ENB:04:65 [Next] . [Previous] . [Contents]

ROLE OF GOVERNMENTS:

Finally, unless both developed and developing country governments demonstrate the necessary political will, the challenges of the interim period will not be met. All governments must endeavor to sign the Convention, if they have not already done so, and begin the necessary ratification processes so that the Convention will quickly enter into force. The average length of time between the date a convention is adopted and when it enters into force is 32 months. For example, the 1973 CITES Convention took 28 months to enter into force, the 1979 Convention on Long Range Transboundary Air Pollution took 40 months and the 1989 Basel Convention took 38 months. However, the ratification of the two most recent environmental conventions on climate change and biological diversity took only 22 months and 19 months, respectively. If there is sufficient political will, and given the urgency of the matter, particularly in Africa, the Convention to Combat Desertification could enter into force before June 1996 and continue this trend.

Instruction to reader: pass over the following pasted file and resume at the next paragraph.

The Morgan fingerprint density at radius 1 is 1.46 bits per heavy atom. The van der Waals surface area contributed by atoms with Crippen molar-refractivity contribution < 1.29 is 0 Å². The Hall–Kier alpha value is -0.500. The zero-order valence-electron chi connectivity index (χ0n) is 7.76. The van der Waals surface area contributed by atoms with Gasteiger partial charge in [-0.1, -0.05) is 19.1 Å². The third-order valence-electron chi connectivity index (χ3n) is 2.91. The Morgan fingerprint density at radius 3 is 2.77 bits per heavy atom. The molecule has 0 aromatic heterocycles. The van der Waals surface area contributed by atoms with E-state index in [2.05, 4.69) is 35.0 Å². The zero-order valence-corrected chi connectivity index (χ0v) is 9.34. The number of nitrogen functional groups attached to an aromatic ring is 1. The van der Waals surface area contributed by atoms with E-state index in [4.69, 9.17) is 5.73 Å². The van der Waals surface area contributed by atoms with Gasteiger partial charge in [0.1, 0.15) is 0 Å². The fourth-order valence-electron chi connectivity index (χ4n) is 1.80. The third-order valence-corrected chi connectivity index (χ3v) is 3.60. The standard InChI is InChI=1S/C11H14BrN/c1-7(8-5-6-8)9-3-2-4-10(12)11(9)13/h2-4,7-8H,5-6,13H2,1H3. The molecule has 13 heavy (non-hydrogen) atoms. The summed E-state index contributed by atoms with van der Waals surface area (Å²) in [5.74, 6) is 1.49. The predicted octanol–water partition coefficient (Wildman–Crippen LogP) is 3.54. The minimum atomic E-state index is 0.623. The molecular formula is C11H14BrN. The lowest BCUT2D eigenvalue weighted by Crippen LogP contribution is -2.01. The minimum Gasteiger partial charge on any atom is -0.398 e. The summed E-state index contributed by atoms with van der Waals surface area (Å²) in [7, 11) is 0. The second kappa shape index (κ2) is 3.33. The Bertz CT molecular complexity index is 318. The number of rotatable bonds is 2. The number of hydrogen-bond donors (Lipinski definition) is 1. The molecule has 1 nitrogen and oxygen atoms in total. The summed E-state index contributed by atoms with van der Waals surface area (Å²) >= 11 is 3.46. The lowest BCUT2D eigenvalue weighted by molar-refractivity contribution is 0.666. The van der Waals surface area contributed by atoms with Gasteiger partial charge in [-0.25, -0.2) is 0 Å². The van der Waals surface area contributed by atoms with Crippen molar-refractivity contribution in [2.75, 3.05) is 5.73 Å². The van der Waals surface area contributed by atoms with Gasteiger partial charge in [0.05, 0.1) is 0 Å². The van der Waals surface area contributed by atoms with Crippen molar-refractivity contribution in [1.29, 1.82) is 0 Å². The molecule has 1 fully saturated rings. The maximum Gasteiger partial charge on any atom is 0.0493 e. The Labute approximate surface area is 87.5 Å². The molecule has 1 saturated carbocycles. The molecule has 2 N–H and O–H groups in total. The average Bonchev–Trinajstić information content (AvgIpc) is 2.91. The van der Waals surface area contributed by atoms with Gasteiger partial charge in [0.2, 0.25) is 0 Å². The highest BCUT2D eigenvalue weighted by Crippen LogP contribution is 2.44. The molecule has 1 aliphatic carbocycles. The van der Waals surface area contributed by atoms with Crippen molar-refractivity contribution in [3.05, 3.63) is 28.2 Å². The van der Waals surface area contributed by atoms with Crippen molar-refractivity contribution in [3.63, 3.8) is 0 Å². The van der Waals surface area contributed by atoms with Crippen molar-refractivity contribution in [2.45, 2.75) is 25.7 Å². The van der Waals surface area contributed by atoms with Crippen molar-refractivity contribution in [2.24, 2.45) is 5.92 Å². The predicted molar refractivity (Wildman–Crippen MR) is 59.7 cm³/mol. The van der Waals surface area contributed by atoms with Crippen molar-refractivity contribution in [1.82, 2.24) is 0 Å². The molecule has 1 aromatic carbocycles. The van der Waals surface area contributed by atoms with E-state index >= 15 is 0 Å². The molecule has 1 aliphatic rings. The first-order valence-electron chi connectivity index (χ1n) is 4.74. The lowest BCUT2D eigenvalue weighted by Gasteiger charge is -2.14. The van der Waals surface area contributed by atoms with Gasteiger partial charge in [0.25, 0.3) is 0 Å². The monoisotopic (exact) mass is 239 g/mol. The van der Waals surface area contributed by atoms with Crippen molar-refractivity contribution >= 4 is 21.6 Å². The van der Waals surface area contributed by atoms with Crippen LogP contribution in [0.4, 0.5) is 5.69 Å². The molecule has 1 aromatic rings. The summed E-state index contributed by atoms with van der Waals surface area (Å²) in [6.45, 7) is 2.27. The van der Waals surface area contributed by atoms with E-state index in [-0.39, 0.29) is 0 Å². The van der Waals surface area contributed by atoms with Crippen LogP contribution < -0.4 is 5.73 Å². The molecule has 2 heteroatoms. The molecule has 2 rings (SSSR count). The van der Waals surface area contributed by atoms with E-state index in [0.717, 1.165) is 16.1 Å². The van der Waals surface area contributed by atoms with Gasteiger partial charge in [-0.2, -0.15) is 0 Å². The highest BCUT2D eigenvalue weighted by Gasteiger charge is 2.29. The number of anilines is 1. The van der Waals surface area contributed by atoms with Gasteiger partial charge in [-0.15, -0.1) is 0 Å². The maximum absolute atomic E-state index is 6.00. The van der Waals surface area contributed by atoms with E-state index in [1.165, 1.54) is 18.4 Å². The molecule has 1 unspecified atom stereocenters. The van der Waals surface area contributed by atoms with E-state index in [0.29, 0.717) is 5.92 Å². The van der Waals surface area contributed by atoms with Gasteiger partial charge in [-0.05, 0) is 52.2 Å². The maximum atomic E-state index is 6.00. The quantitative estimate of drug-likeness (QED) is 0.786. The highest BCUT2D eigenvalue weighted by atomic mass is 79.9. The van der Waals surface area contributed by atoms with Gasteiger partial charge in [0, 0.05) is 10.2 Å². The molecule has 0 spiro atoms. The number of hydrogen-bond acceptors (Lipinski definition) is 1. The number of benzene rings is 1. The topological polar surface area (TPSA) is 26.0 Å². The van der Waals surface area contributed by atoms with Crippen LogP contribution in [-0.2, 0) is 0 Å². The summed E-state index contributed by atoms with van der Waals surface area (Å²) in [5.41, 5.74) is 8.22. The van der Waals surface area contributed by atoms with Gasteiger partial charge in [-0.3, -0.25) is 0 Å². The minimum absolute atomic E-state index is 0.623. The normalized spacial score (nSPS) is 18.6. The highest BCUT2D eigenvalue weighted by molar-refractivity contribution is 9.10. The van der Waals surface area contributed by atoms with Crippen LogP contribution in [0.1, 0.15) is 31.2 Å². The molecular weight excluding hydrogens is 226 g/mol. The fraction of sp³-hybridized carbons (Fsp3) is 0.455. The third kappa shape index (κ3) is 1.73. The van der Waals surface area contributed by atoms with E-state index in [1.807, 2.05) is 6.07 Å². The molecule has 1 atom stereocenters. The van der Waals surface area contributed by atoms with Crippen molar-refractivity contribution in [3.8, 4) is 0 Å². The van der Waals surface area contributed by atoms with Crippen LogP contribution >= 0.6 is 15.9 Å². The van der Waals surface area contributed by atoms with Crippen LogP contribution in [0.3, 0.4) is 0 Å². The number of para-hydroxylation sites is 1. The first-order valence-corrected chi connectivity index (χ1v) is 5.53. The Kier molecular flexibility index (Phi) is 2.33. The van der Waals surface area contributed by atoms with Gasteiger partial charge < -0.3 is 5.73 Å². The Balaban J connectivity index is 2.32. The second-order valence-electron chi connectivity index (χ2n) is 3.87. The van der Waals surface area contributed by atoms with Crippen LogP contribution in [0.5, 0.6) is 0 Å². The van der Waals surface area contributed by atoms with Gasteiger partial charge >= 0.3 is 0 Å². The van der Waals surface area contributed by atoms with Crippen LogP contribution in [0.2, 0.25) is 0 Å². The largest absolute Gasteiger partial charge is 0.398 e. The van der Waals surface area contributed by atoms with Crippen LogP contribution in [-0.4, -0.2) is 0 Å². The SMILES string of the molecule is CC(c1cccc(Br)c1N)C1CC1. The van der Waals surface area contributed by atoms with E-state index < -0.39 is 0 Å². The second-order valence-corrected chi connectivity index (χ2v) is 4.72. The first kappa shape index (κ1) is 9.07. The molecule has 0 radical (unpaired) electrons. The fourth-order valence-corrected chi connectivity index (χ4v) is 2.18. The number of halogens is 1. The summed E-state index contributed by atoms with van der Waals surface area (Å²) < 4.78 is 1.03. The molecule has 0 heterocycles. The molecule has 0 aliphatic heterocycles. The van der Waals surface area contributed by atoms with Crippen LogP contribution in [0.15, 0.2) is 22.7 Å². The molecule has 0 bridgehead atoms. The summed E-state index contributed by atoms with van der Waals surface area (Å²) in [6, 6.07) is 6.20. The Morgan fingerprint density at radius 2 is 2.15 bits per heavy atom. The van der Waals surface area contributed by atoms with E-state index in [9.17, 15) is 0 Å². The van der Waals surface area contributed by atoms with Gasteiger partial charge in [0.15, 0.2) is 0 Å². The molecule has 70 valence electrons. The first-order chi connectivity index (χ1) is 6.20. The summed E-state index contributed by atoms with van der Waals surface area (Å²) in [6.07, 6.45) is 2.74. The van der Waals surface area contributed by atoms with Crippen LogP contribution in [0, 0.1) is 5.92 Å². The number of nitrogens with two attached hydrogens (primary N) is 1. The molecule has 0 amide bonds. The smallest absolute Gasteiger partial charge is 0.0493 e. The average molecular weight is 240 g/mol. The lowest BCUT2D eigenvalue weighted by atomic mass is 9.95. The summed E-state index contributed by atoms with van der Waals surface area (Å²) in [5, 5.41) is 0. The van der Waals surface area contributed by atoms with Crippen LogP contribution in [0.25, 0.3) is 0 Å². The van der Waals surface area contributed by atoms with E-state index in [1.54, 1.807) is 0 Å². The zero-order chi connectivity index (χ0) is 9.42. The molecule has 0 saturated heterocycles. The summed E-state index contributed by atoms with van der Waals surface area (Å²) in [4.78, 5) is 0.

Affected country governments can also demonstrate their political will by beginning the process of developing national action programmes with the participation of community-based organizations and NGOs. Government assistance in raising public awareness about the causes and effects of desertification is also important in both affected and non-affected countries. People in the cities, as well as those in remote villages, must learn about desertification and how to combat it. Donor countries can also show their political will by providing resources to affected developing countries and NGOs for activities such as public awareness raising and the preparation and implementation of national action programmes.

At the INCD, governments must demonstrate that they can continue to work together effectively to ensure that the interim period is a productive one. After all, the purpose of this Convention and the INCD is not to provide a forum for procedural wrangling and prolonged arguments over words. The Committee should be a place to demonstrate commitment and action to improve the situation of the nearly one billion people who live in the drylands.

[Return to start of article]